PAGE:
Possible Sale of Former Elm Street School Considered

(Reprinted with Permission)

After comments were made on March 23 by Superintendent Margaret Dolan about the possible sale of the Board of Education’s Headquarters on Elm Street, formerly the Elm Street Middle School and one-time High School, ideas have been bandied about concerning the possible uses of the property.

At a recent social gathering of local residents, ideas about what to do with the property ranged from low income housing, luxury condominiums and even to use the property for the long awaited parking deck project. As the conversation continued long into the evening, the debate got heated when people discussed losing the original structure and its historic importance to the community and its residents.

“We need low income housing in town” said one guest anonymously in fear of reprisal from other residents who he assumes would be vehemently opposed. “We spend so much money on our Mount Laurel obligation it’s about time we try to lessen that burden.” They added that Westfield’s homogeneous socio economic composition could be enhanced by letting working class families live in the center of town.

“That guy is nuts” commented another member. “What we need are luxury condominiums for senior citizens since they don’t have kids in school and they can afford to pay the already high taxes that Westfield has.” The idea of relieving the property taxes in town by converting a non-tax-paying property into a ratable seemed to be very popular with most attendees. By converting the property into a tax paying parcel the property could easily generate an additional million or more dollars per year that could feed the Board of Ed or other municipal agencies.

“Knowing this town they’ll take the money and hire more meter maids” said one person who obviously had no love for meter maids.

Putting a Parking Deck on the location could be a good use of the property commented a few people particularly in light of the Super Stop & Shop that plans to come to the intersection across the street. It is estimated that the Super Shop & Shop will bring an additional 500 to 1000 cars to the area per day and will strain an already overstressed parking environment.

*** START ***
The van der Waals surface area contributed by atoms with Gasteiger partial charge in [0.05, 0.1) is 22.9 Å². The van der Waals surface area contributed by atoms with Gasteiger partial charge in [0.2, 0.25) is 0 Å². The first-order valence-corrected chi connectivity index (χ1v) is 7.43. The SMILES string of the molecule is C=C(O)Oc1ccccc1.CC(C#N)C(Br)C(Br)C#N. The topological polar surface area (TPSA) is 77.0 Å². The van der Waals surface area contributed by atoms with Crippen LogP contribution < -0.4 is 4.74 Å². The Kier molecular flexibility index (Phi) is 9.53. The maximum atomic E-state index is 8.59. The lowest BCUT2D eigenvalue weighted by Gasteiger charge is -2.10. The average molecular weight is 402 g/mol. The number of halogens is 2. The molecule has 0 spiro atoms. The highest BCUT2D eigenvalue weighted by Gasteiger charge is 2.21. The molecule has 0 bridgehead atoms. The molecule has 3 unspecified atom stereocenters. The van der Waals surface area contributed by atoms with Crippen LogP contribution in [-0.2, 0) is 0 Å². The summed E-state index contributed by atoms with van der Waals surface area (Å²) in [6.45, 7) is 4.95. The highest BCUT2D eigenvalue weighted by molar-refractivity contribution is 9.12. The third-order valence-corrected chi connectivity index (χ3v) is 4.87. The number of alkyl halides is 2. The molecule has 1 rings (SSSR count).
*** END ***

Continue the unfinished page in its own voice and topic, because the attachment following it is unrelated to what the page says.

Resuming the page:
One resident of Elm Street already has plans to capitalize on the new Super Market by setting up thier own private parking lot in their back yard. They anticipate making enough money in a year to pay at least part of their annual property tax liablity.

One commentator stated that coverting the school property into a for-profit parking lot could generate rent for the town as well as property taxes and would also allow the town to avoid the cost of building it themselves.  By putting the deck at that location it would encourage foot traffic through the town as people walked to the train station which should be good for the local businesses commented another.

“It’s such a pretty building with so much history” said a former teacher who worked there for many years in the 60s and 70s. People don’t know that there used to be a tunnel that went over to the playing fields that was filled in after it started to fall apart.  “It needs to be set aside as part of Historic Westfield.”

“It’s all about the Education Budget and those lifetime medical benefits” shouted someone from the back of the room.

No matter what happens to the property it’s clear that Westfield has a very large ditch to dig itself out of regarding its Board of Education Budget. “Since most teachers are unwilling to give into any concessions and would rather see the children suffer and lose out on their educations, it’s unlikely that the ditch will get filled in” said an unemployed bank executive who has been on unemployment for the last year. He added, “If our taxes go any higher I’ll be forced to move to someplace like Garwood or Kenilworth and have my children resent me for the rest of their lives” which was met by a collective sympathetic groan by everyone in the room.

Whatever happens, this is surely only the beginning of the debate.

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